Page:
Voters in seven more states said “yes” to marijuana this month. Pot now is legal for recreational or medicinal use in more than half the country.
It’s still against federal law and classified as a Schedule 1 drug, meaning U.S. officials consider marijuana to have a high risk of abuse or harm, and no accepted medical use in treatment. Also, it’s still banned in professional sports.
Many athletes hope that will change as momentum grows nationwide for legalization. That’s especially true in the National Football League, where pain is a constant companion. Advocates say marijuana could offer a safer and better way to manage the pain.
Football hurts. As a fan watching from home, that’s not always obvious — players collide, fall down, pop back up. They rarely wince or show weakness. That’s just not how it’s done in football.
Kyle Turley hurt plenty during his eight NFL seasons in the 1990s and 2000s. As an offensive lineman, he was involved in jarring collisions nearly every play when his team had the ball. He hurt after his career -– Turley sometimes walks with a cane. And in a recent video, he displayed one by one the bottles of powerful painkillers he used.
“Vicodin, Flexeril, Percocets, Vioxx, morphine,” Turley recited as he plopped the bottles down on a kitchen counter.
Turley says be became addicted to the drugs and depressed to the point of contemplating suicide.
Then last year, he quit the prescription painkillers and started using marijuana to manage his pain.
“Just this right here,” he says in the video, holding up a small marijuana bud. “That’s all you need. That’s about two hits.”
Maybe Help From The Union
The video is from a website for the Gridiron Cannabis Coalition. Turley helped start the group as a way to promote marijuana as a legal option for pain management in football. The effort may be gaining traction as the country’s acceptance of marijuana grows.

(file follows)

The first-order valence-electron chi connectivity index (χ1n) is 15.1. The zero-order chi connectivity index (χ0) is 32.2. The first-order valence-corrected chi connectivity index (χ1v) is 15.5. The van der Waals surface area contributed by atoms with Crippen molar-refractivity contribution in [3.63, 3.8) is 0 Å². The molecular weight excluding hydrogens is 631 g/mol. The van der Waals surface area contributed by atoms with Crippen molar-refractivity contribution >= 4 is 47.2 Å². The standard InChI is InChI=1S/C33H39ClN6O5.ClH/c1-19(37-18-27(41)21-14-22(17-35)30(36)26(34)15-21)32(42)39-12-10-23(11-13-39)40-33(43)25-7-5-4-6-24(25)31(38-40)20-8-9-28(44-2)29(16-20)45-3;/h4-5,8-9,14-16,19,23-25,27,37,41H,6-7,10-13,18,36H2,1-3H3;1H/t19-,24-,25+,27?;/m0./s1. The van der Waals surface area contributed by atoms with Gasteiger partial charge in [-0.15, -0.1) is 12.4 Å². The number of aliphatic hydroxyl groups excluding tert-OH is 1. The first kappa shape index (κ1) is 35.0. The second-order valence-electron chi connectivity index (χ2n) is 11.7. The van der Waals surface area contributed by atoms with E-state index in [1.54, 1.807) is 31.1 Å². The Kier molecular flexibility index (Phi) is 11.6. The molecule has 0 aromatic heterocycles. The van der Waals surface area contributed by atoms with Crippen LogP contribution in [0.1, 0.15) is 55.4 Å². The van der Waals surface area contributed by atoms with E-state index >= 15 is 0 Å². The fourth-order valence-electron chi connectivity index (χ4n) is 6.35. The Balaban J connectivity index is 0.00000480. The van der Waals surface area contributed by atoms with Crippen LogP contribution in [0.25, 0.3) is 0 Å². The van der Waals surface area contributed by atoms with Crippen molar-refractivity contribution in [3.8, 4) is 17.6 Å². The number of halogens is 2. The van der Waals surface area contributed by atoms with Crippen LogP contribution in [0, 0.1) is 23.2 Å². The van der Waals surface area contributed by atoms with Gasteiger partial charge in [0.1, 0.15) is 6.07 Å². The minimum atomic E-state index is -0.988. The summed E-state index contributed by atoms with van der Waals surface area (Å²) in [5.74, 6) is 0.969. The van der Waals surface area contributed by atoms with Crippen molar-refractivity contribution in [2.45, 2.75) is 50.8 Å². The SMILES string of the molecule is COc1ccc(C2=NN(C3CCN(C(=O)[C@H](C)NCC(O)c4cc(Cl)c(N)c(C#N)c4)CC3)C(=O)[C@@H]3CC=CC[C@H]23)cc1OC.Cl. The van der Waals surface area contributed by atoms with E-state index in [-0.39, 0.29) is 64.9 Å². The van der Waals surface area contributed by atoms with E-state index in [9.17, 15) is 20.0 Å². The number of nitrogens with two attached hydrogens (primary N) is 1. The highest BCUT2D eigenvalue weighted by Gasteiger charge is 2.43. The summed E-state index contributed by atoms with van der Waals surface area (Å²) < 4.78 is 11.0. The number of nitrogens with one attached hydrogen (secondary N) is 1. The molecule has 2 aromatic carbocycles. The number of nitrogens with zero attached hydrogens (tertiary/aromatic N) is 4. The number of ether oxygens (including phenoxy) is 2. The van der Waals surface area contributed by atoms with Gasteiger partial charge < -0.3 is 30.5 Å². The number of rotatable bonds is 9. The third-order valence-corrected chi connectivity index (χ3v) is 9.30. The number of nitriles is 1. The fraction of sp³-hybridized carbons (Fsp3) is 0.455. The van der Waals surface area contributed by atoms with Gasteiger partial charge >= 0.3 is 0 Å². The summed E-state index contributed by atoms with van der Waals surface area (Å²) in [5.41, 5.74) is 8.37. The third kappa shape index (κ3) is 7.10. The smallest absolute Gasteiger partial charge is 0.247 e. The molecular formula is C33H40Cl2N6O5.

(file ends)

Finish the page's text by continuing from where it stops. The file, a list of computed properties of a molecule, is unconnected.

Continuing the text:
In the next couple of weeks, the NFL Player’s Association will announce it has formed a new committee to examine pain issues for players.
“Certainly given some of the medical research that out there,” says union executive George Atallah, “marijuana is going to be one of the substances that we take a look at.”
Safer And Better?
As it should be, says pain specialist Dr. Daniel Clauw. He’s a University of Michigan professor of anesthesiology who has studied cannabis and pain management for the past five years.
He says comparing the safety of marijuana and opioid painkillers — the kind Turley and so many other NFL players and retirees use — is no contest.
According to the Centers for Disease Control and Prevention, in 2014 more than 14,000 people died from overdoses involving prescription opioids.
“You can’t directly die from taking a cannabinioid, the way tens of thousands of people are directly dying from opioids each year in the U.S,” says Dr. Clauw.
Dr. Clauw published a study this year of about 250 people who said they’d used marijuana and opioids for chronic pain. The subjects said as marijuana use went up, opioid use went down. Significantly.
“They noted on average a two-thirds decrease in their opioid dose,” says Dr. Clauw, adding, “they also noted that they just felt a lot better overall with respect to side-effect profile when their pain was being controlled largely with cannabinoids.”
Dr. Clauw says marijuana isn’t the only option for pain relief, nor is it a perfect alternative to opioids. Cannibis can be addictive, although much less so than narcotic painkillers.
“I’m really not as pro-cannabinoids as I am anti-opioids,” he says.
Still, with more research, Dr. Clauw and others could become more bullish on cannabis as a pain reliever.
Hard To Study
The kind of research needed is a mechanistic study, “Where we might want to look into the human brain to see exactly how cannabinoid is working or look at the subset of people that is going to respond best to a cannabinoid,” Dr. Clauw says. “In order to do those studies, we have to be able to administer the cannabis [to humans] in a controlled setting. Know the dose of it, know the strength.”
But scientists are limited in what they can do because of marijuana’s continuing Schedule 1 classification. Researchers have to get approvals from multiple agencies, a time-consuming process.
“It really is incredibly onerous on the part of the investigators to get all approvals you need to do research with Schedule 1 drugs,” Dr. Clauw says. “It has inhibited many of us from doing science on cannabinoids because we simply don’t want the hassles.”